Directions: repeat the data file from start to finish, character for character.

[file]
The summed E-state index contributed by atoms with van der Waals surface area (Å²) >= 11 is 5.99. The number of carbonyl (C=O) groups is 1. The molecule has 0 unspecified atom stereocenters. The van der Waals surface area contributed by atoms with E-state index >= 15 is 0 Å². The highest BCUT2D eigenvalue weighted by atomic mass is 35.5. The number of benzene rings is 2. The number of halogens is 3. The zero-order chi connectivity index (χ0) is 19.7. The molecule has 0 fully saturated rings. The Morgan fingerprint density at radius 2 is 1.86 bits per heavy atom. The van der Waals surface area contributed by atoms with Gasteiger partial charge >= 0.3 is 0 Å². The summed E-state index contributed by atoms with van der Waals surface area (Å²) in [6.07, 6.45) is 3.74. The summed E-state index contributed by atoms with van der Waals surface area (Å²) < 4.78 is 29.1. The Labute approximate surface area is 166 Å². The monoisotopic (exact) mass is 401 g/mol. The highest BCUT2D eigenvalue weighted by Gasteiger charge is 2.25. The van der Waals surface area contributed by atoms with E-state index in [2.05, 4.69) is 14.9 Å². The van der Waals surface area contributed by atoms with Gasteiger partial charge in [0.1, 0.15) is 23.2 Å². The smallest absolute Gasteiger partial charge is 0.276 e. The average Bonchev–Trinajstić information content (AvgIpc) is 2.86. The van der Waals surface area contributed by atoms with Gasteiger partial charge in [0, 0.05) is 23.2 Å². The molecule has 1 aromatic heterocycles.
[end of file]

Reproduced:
The summed E-state index contributed by atoms with van der Waals surface area (Å²) >= 11 is 5.99. The number of carbonyl (C=O) groups is 1. The molecule has 0 unspecified atom stereocenters. The van der Waals surface area contributed by atoms with E-state index >= 15 is 0 Å². The highest BCUT2D eigenvalue weighted by atomic mass is 35.5. The number of benzene rings is 2. The number of halogens is 3. The zero-order chi connectivity index (χ0) is 19.7. The molecule has 0 fully saturated rings. The Morgan fingerprint density at radius 2 is 1.86 bits per heavy atom. The van der Waals surface area contributed by atoms with Gasteiger partial charge >= 0.3 is 0 Å². The summed E-state index contributed by atoms with van der Waals surface area (Å²) in [6.07, 6.45) is 3.74. The summed E-state index contributed by atoms with van der Waals surface area (Å²) < 4.78 is 29.1. The Labute approximate surface area is 166 Å². The monoisotopic (exact) mass is 401 g/mol. The highest BCUT2D eigenvalue weighted by Gasteiger charge is 2.25. The van der Waals surface area contributed by atoms with E-state index in [2.05, 4.69) is 14.9 Å². The van der Waals surface area contributed by atoms with Gasteiger partial charge in [0.1, 0.15) is 23.2 Å². The smallest absolute Gasteiger partial charge is 0.276 e. The average Bonchev–Trinajstić information content (AvgIpc) is 2.86. The van der Waals surface area contributed by atoms with Gasteiger partial charge in [0, 0.05) is 23.2 Å². The molecule has 1 aromatic heterocycles.